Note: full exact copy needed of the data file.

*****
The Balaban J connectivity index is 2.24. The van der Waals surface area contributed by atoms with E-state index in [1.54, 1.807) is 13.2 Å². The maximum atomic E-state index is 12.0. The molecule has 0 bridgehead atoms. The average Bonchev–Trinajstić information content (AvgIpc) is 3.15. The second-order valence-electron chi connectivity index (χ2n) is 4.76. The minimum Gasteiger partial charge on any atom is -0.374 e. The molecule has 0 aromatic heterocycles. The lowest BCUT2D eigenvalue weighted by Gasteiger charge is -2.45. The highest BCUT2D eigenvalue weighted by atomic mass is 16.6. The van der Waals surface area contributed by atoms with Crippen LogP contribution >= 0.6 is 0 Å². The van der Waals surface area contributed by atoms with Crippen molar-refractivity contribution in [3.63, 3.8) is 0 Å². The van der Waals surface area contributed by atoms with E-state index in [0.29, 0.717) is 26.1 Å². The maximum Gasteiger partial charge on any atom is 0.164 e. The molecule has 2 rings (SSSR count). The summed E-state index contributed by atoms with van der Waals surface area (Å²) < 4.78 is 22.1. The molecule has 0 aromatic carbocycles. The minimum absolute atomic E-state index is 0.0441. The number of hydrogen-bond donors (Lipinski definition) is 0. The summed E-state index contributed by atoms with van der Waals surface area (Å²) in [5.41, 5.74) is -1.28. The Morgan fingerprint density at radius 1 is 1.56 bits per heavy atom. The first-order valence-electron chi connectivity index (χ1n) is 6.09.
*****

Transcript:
The Balaban J connectivity index is 2.24. The van der Waals surface area contributed by atoms with E-state index in [1.54, 1.807) is 13.2 Å². The maximum atomic E-state index is 12.0. The molecule has 0 bridgehead atoms. The average Bonchev–Trinajstić information content (AvgIpc) is 3.15. The second-order valence-electron chi connectivity index (χ2n) is 4.76. The minimum Gasteiger partial charge on any atom is -0.374 e. The molecule has 0 aromatic heterocycles. The lowest BCUT2D eigenvalue weighted by Gasteiger charge is -2.45. The highest BCUT2D eigenvalue weighted by atomic mass is 16.6. The van der Waals surface area contributed by atoms with Crippen LogP contribution >= 0.6 is 0 Å². The van der Waals surface area contributed by atoms with Crippen molar-refractivity contribution in [3.63, 3.8) is 0 Å². The van der Waals surface area contributed by atoms with E-state index in [0.29, 0.717) is 26.1 Å². The maximum Gasteiger partial charge on any atom is 0.164 e. The molecule has 2 rings (SSSR count). The summed E-state index contributed by atoms with van der Waals surface area (Å²) < 4.78 is 22.1. The molecule has 0 aromatic carbocycles. The minimum absolute atomic E-state index is 0.0441. The number of hydrogen-bond donors (Lipinski definition) is 0. The summed E-state index contributed by atoms with van der Waals surface area (Å²) in [5.41, 5.74) is -1.28. The Morgan fingerprint density at radius 1 is 1.56 bits per heavy atom. The first-order valence-electron chi connectivity index (χ1n) is 6.09.